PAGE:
While pledging to ensure patients and pharmacies “don’t get a raw deal,” Finance Committee Chair Ron Wyden (D-OR) laid out the beginning of what looks like a major bipartisan effort — moves the PBM industry is likely to challenge vigorously.

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CSL CEO Paul McKenzie (L) and CMO Bill Mezzanotte

Q&A: New­ly-mint­ed CSL chief ex­ec­u­tive Paul McKen­zie and chief med­ical of­fi­cer Bill Mez­zan­otte

Paul McKenzie took over as CEO of Australian pharma giant CSL this month, following in the footsteps of long-time CSL vet Paul Perreault.

With an eye on mRNA, and quickly commercializing its new, $3.5 million-per-shot gene therapy for hemophilia B, McKenzie and chief medical officer Bill Mezzanotte answered some questions from Endpoints News this afternoon about where McKenzie is going to take the company and what advances may be coming to market from CSL’s pipeline. Below is a lightly edited transcript.

Nicklas Westerholm, Egetis Therapeutics CEO

Ac­qui­si­tion talks on­go­ing for Swedish rare dis­ease biotech Egetis, shares up al­most 40%

Shares of the Sweden-based rare disease biotech Egetis Therapeutics skyrocketed on Thursday afternoon as the company said it’s engaged in “ongoing discussion” with external parties regarding a “potential acquisition.”

Egetis confirmed rumors with a statement on Thursday while noting that there is no certainty that a takeover offer will be made.

Nonetheless, the possibility of an acquisition has shot up Egetis’ share price. By the afternoon on Thursday, its stock price was {$EGTX.ST} up over 38%. An Egetis spokesperson told Endpoints News in an email that it has no further comments.

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Lu­pus drug de­vel­op­ment mar­ket heat­ing up, while FDA links with ad­vo­ca­cy group to fur­ther ac­cel­er­ate re­search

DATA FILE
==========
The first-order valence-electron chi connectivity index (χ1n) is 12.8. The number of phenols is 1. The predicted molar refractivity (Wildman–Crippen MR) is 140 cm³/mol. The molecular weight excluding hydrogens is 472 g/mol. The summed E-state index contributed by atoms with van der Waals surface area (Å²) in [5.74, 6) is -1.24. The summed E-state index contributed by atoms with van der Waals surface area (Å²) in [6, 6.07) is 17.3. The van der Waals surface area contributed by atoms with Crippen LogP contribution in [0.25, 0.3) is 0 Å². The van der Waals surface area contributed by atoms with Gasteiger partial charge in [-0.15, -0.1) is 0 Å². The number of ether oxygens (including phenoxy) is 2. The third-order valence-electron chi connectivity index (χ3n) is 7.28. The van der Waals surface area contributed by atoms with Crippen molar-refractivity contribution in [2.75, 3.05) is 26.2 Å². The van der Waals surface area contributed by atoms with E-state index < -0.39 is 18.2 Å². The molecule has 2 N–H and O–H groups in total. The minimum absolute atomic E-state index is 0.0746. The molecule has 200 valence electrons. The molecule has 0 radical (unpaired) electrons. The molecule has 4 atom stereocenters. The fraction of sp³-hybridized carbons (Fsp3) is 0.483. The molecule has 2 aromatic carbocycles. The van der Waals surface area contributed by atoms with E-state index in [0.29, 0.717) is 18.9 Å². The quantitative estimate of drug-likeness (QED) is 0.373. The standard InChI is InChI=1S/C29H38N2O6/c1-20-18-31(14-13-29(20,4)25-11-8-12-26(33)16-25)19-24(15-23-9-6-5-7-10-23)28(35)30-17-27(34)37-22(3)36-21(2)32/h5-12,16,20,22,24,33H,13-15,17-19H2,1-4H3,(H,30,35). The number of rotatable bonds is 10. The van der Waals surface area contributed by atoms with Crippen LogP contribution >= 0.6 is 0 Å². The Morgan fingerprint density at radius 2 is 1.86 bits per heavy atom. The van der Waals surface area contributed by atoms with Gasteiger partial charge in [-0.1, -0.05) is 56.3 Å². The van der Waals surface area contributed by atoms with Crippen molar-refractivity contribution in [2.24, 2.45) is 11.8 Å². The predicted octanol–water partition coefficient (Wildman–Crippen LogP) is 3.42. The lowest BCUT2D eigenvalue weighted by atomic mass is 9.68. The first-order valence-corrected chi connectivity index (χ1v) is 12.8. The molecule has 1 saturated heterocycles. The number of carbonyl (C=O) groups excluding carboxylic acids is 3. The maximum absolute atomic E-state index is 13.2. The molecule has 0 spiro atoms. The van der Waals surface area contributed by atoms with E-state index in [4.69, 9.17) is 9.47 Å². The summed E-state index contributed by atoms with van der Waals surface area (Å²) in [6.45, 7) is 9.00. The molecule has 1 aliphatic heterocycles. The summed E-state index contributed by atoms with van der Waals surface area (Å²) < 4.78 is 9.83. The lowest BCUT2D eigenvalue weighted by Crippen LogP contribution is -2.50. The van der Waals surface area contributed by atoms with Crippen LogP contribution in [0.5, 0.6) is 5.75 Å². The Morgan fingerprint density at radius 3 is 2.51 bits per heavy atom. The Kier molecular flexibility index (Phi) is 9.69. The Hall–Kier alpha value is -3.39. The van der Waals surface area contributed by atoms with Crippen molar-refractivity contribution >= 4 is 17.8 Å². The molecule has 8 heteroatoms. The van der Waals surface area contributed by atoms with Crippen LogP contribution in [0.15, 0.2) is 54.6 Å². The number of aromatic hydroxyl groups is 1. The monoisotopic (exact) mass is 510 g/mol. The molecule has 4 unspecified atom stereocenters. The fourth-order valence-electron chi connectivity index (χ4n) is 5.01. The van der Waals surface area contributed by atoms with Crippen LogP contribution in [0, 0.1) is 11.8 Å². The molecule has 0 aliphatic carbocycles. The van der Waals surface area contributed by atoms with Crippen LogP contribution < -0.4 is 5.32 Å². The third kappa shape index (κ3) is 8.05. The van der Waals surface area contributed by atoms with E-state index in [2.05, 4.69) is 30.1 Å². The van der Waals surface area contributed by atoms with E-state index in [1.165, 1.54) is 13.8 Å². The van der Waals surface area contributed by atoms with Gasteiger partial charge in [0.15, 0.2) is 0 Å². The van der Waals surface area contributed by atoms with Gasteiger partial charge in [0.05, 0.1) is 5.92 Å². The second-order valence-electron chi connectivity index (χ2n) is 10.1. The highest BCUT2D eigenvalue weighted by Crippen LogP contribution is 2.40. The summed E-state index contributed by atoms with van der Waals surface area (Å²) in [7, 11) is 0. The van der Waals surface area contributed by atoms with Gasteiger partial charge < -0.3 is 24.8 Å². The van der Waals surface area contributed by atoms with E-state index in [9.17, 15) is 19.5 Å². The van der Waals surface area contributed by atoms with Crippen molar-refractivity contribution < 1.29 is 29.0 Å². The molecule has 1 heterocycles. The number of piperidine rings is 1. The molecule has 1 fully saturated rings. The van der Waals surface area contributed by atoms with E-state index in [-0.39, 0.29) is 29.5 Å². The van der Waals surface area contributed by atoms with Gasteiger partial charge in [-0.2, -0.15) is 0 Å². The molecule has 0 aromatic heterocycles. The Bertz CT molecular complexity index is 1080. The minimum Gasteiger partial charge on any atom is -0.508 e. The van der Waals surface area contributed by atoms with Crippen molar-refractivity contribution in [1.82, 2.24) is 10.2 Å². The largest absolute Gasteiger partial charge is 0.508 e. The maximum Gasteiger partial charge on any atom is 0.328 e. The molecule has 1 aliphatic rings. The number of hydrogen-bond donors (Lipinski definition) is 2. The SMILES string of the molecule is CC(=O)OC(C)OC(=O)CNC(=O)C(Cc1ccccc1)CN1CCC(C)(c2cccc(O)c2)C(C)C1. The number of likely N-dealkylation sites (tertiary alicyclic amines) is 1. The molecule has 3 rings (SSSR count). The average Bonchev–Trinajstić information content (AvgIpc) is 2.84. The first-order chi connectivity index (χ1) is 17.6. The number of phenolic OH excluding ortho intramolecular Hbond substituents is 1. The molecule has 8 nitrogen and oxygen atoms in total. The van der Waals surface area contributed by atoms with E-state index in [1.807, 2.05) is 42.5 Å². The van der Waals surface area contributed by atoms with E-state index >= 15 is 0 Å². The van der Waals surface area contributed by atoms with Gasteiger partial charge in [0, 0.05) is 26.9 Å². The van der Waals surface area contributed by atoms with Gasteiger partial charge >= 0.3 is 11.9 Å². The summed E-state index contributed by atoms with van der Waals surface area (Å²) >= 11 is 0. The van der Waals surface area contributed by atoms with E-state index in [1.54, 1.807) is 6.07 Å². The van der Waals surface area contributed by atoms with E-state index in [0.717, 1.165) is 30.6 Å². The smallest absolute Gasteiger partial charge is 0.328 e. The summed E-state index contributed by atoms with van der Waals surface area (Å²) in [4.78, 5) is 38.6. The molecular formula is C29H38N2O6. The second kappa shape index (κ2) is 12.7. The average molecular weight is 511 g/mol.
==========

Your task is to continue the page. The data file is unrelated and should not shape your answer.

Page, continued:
The long-underserved systemic lupus erythematosus (SLE) market is suddenly buzzing with treatment possibilities. Less than two years after AstraZeneca’s approval for Saphnelo — the first new SLE drug in a decade and joining just one other approved in GSK’s Benlysta – the pipeline of potential drugs numbers in the dozens.

Although most are very early stage — Spherix Global Insights estimates five in Phase II/III — the pharma R&D enthusiasm is catching on among doctors, patients and advocacy groups. On Wednesday, the Lupus Research Alliance and the FDA formed a novel private-public partnership called Lupus Accelerating Breakthroughs Consortium (Lupus ABC) to help advance lupus clinical trial success.

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Stéphane Bancel, Moderna CEO (AP Photo/Markus Schreiber)

Mod­er­na so­lid­i­fies deal with Kenya to build mR­NA man­u­fac­tur­ing fa­cil­i­ty

The mRNA player Moderna is further cementing its presence on the African continent.

Moderna announced on Thursday that it has finalized an agreement with Kenya’s government to partner up and bring an mRNA manufacturing facility to the east African nation. The new facility aims to manufacture up to 500 million doses of vaccines annually. Moderna also said the new facility will have the ability to spike its production capabilities to respond to public health emergencies on the continent or globally.

Luke Miels, GSK chief commercial officer

GSK picks up Scynex­is' FDA-ap­proved an­ti­fun­gal drug for $90M up­front

GSK is dishing out $90 million cash to add an antifungal drug to its commercial portfolio, in a deal spotlighting the pharma giant’s growing focus on infectious diseases.

The upfront will lock in an exclusive license to Scynexis’ Brexafemme, which was approved in 2021 to treat a yeast infection known as vulvovaginal candidiasis, except in China and certain other countries where Scynexis already out-licensed the drug.

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Alec­tor cuts 11% of work­force as it dou­bles down on late-stage neu­ro pro­grams part­nered with GSK, Ab­b­Vie

A month after revealing plans to concentrate on its late-stage immuno-neurology pipeline, Alector is trimming its headcount by 11%.

The layoffs will impact around 30 employees across the organization, the company disclosed in an SEC filing, adding that the plan will “better align the company’s resources” with the new strategy. With $712.9 million in cash, cash equivalents and investments as of the end of 2022, Alector believes the reserves will now get it through 2025.